Durant, with the board's approval, also tried acquiring Ford Motor Company, but needed an additional $2 million. Durant over-leveraged GM in making acquisitions, and was removed by the board of directors in 1910 at the order of the bankers who backed the loans to keep GM in business. The action of the bankers was partially influenced by the Panic of 1910–1911 that followed the earlier enforcement of the Sherman Antitrust Act of 1890. In 1911, Charles F. Kettering of Dayton Engineering Laboratories Company (DELCO) and Henry M. Leland invented and patented the first electric starter in America. In November 1911, Durant co-founded Chevrolet with Swiss race car driver Louis Chevrolet, who left the company in 1915 after a disagreement with Durant.

GM was reincorporated in Detroit in 1916 as General Motors Corporation and became a public company via an initial public offering. By 1917, Chevrolet had become successful enough that Durant, with the backing of Samuel McLaughlin and Pierre S. du Pont, reacquired a controlling interest in GM. The same year, GM acquired Samson Tractor. Chevrolet Motor Company was consolidated into GM on May 2, 1918, and the same year GM acquired United Motors, a parts supplier founded by Durant and headed by Alfred P. Sloan for $45 million, and the McLaughlin Motor Car Company, founded by R. S. McLaughlin, became General Motors of Canada Limited. In 1919, GM acquired Guardian Frigerator Company, part-owned by Durant, which was renamed Frigidaire. Also in 1919, the General Motors Acceptance Corporation (GMAC), which provides financing to automotive customers, was formed.

In 1920, du Pont orchestrated the removal of Durant once again and replaced him with Alfred P. Sloan. At a time when GM was competing heavily with Ford Motor Company, Sloan established annual model changes, making previous years' models "dated" and created a market for used cars.[28] He also implemented the pricing strategy used by car companies today. The pricing strategy had Chevrolet, Pontiac, Oldsmobile, Buick, and Cadillac priced from least expensive to most, respectively.

In 1921, Thomas Midgley Jr., an engineer for GM, discovered tetraethyllead (leaded gasoline) as an antiknock agent, and GM patented the compound because ethanol could not be patented. This led to the development of higher compression engines resulting in more power and efficiency. The public later realized that lead contained in the gasoline was harmful to various biological organisms including humans. Evidence shows that corporate executives understood the health implications of tetraethyllead from the beginning. As an engineer for GM, Midgley also developed chlorofluorocarbons, which have now been banned due to their contribution to climate change.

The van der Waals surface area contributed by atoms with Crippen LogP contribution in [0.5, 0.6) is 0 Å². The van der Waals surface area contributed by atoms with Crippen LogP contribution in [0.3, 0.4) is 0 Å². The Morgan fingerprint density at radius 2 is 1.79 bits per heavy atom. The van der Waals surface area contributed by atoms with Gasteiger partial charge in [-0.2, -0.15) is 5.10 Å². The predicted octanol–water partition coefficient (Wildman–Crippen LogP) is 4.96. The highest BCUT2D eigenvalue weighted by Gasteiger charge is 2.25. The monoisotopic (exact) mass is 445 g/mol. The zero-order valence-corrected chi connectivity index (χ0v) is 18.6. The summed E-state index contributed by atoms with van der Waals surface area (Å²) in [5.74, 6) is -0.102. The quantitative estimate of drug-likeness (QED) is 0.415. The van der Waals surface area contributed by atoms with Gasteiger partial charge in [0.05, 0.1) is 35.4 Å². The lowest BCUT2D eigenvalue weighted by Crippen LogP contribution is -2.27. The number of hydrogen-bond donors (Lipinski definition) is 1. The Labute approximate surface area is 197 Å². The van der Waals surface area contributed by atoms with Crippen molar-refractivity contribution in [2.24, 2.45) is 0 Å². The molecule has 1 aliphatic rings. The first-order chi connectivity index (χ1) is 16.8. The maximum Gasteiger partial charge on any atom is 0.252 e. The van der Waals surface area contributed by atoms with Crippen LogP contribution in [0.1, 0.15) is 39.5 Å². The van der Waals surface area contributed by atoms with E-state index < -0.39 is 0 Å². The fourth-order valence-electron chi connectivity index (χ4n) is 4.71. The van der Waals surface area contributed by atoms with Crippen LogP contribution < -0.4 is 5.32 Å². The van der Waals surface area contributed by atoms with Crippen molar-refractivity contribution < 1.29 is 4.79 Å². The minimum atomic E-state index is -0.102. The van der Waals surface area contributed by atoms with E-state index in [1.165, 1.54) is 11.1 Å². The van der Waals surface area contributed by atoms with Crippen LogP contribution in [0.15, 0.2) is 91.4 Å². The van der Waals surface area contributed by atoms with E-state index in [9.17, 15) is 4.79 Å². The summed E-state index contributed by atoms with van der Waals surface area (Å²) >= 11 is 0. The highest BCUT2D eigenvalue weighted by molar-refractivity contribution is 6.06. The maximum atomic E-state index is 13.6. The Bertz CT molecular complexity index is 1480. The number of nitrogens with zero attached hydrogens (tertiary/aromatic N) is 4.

Under the encouragement of GM President Alfred P. Sloan Jr., GM acquired Vauxhall Motors for $2.5 million in 1925. The company also acquired an interest in the Yellow Cab Manufacturing Company the same year, and its president, John D. Hertz, joined the board of directors of GM; it acquired the remainder of the company in 1943.

In 1926, the company introduced the Pontiac brand and established the General Motors Group Insurance Program to provide life insurance to its employees. The following year, after the success of the 1927 model of the Cadillac LaSalle designed by Harley Earl, Sloan created the "Art and Color Section" of GM and named Earl as its first director. Earl was the first design executive to be appointed to leadership at a major American corporation. Earl created a system of automobile design that is still practiced today. At the age of 24, Bill Mitchell was recruited by Harley Earl to the design team at GM, and he was later appointed as Chief Designer of Cadillac. After Earl retired in December 1958, Mitchell took over automotive design for GM. Also in 1926 the company acquired Fisher Body, its supplier of automobile bodies.

GM acquired Allison Engine Company and began developing a 1,000 horsepower liquid-cooled aircraft engine in 1929. The same year, GM acquired 80% of Opel, which at that time had a 37.5% market share in Europe, for $26 million. It acquired the remaining 20% in 1931.

In the late-1920s, Charles Kettering embarked on a program to develop a lightweight two-stroke diesel engine for possible usage in automobiles. Soon after, GM acquired Electro-Motive Company and the Winton Engine Co., and in 1941, it expanded EMC's realm to locomotive engine manufacturing.

In 1932, GM acquired Packard Electric (not the Packard car company, which merged with Studebaker years later). The following year, GM acquired a controlling interest in North American Aviation and merged it with the General Aviation Manufacturing Corporation.

The GM labor force participated in the formation of the United Auto Workers labor union in 1935, and in 1936 the UAW organized the Flint Sit-Down Strike, which initially idled two key plants in Flint, Michigan, and later spread to 6 other plants including those in Janesville, Wisconsin and Fort Wayne, Indiana. In Flint, police attempted to enter the plant to arrest strikers, leading to violence; in other cities, the plants were shuttered peacefully. The strike was resolved on February 11, 1937, when GM recognized the UAW as the exclusive bargaining representative for its workers and gave workers a 5% raise and permission to speak in the lunchroom.